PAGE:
LA FILLE RYTHMÉE - the artist and his model III
for percussion solo (for two antique cymbals, three triangles, three temple bowls and four gongs)
duration: ca. 6 minutes
Lineage: Robert Burns’ 18th-century poem “Lassie w’ the lint-white locks” inspired Charles Marie René Leconte de Lisle’s 19th-century poem “La fille aux cheveux de lin”, which Claude Debussy set to music in an unpublished 1882 song. Debussy later borrowed the title of Leconte de Lisle’s poem (and the key of his early song) for his piano prélude “... La fille aux cheveux de lin”, published in 1910 as No. 8 from Book 1 of his Préludes. Alfred Cortot recorded the work in London on 2 July 1931, and in 1991 this recording was re-issued on compact disc as Biddulph LHW 006. The Artist and his Model I-VI are all based on precise micro-temporal measurements of Cortot's recording. These measurements were carried out by the composer, graciously assisted by Olivier Senn, at Harvard University during the summer months of 2010.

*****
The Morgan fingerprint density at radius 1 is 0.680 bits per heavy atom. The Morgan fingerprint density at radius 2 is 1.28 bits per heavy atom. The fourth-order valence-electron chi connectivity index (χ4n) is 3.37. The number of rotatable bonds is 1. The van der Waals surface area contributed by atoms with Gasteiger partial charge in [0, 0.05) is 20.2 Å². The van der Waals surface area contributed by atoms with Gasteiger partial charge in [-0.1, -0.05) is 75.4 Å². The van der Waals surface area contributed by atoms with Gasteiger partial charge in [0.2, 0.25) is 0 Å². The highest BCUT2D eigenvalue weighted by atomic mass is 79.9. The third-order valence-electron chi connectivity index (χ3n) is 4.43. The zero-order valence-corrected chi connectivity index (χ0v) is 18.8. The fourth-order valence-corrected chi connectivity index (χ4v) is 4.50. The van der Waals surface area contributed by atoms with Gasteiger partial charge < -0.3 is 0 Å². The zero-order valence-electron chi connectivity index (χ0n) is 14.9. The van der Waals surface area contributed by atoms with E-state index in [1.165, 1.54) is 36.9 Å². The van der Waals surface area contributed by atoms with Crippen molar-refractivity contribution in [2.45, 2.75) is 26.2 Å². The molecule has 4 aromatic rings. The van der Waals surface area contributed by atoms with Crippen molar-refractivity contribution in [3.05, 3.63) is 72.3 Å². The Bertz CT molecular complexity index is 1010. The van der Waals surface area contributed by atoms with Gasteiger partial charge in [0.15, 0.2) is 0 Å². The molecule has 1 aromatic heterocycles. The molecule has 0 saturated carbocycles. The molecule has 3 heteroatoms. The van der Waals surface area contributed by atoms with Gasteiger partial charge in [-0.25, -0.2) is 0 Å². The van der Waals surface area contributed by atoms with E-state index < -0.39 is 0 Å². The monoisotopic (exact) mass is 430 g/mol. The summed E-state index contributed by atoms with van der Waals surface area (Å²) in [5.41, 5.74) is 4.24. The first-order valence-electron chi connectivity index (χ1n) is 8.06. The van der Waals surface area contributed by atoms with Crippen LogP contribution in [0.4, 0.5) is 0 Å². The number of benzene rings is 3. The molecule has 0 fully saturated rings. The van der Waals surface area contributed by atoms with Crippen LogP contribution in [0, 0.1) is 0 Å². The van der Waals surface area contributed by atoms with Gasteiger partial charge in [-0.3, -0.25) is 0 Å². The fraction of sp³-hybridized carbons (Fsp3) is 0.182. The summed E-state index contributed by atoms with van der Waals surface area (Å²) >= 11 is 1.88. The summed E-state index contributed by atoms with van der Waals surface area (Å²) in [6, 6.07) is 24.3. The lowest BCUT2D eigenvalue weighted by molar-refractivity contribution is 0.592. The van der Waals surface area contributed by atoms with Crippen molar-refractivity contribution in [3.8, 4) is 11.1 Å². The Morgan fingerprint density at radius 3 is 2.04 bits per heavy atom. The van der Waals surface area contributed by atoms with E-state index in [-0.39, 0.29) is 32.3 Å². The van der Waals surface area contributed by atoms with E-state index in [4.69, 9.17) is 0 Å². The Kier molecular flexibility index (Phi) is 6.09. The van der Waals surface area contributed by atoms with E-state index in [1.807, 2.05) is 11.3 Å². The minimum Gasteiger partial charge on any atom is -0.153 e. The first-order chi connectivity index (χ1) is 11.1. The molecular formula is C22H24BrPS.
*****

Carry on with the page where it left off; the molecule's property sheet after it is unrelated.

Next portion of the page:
In La fille rythmée, only the precise rhythm of the Cortot recording, and the shapes of Debussy’s gestures, are preserved. Debussy’s original piano music is translated to a small table of percussion instruments of mostly indefinite pitch, including some that refer to the influence of Asian art on Debussy’s aesthetic. It is rather like a rhythmic X-ray of a recorded performance: A rhythmic “La fille”.